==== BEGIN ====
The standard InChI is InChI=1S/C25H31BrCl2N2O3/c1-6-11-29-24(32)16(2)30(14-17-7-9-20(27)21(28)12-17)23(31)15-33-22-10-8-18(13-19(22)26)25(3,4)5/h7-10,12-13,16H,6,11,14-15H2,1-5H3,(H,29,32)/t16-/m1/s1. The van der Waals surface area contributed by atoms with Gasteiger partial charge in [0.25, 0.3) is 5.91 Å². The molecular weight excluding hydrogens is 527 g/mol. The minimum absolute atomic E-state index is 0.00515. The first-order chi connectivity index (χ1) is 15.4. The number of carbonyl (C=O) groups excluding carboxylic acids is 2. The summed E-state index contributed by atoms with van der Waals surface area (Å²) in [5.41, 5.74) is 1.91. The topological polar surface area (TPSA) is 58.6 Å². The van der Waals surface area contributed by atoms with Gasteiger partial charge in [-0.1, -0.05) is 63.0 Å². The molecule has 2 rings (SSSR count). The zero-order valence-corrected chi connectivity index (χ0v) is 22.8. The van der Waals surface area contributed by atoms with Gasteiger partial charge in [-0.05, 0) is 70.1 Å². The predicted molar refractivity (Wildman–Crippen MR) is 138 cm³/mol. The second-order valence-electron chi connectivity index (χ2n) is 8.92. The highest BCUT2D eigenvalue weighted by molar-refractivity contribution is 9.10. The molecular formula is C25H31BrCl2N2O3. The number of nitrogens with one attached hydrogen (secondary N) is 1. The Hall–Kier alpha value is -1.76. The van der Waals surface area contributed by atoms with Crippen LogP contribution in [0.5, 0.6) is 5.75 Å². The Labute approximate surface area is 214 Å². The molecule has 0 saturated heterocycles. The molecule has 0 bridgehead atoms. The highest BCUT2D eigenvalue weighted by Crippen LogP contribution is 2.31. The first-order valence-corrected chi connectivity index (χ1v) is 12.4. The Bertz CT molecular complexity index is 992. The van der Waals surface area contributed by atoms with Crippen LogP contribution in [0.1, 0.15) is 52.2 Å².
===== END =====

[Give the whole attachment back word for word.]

The standard InChI is InChI=1S/C25H31BrCl2N2O3/c1-6-11-29-24(32)16(2)30(14-17-7-9-20(27)21(28)12-17)23(31)15-33-22-10-8-18(13-19(22)26)25(3,4)5/h7-10,12-13,16H,6,11,14-15H2,1-5H3,(H,29,32)/t16-/m1/s1. The van der Waals surface area contributed by atoms with Gasteiger partial charge in [0.25, 0.3) is 5.91 Å². The molecular weight excluding hydrogens is 527 g/mol. The minimum absolute atomic E-state index is 0.00515. The first-order chi connectivity index (χ1) is 15.4. The number of carbonyl (C=O) groups excluding carboxylic acids is 2. The summed E-state index contributed by atoms with van der Waals surface area (Å²) in [5.41, 5.74) is 1.91. The topological polar surface area (TPSA) is 58.6 Å². The van der Waals surface area contributed by atoms with Gasteiger partial charge in [-0.1, -0.05) is 63.0 Å². The molecule has 2 rings (SSSR count). The zero-order valence-corrected chi connectivity index (χ0v) is 22.8. The van der Waals surface area contributed by atoms with Gasteiger partial charge in [-0.05, 0) is 70.1 Å². The predicted molar refractivity (Wildman–Crippen MR) is 138 cm³/mol. The second-order valence-electron chi connectivity index (χ2n) is 8.92. The highest BCUT2D eigenvalue weighted by molar-refractivity contribution is 9.10. The molecular formula is C25H31BrCl2N2O3. The number of nitrogens with one attached hydrogen (secondary N) is 1. The Hall–Kier alpha value is -1.76. The van der Waals surface area contributed by atoms with Crippen LogP contribution in [0.5, 0.6) is 5.75 Å². The Labute approximate surface area is 214 Å². The molecule has 0 saturated heterocycles. The molecule has 0 bridgehead atoms. The highest BCUT2D eigenvalue weighted by Crippen LogP contribution is 2.31. The first-order valence-corrected chi connectivity index (χ1v) is 12.4. The Bertz CT molecular complexity index is 992. The van der Waals surface area contributed by atoms with Crippen LogP contribution in [0.1, 0.15) is 52.2 Å².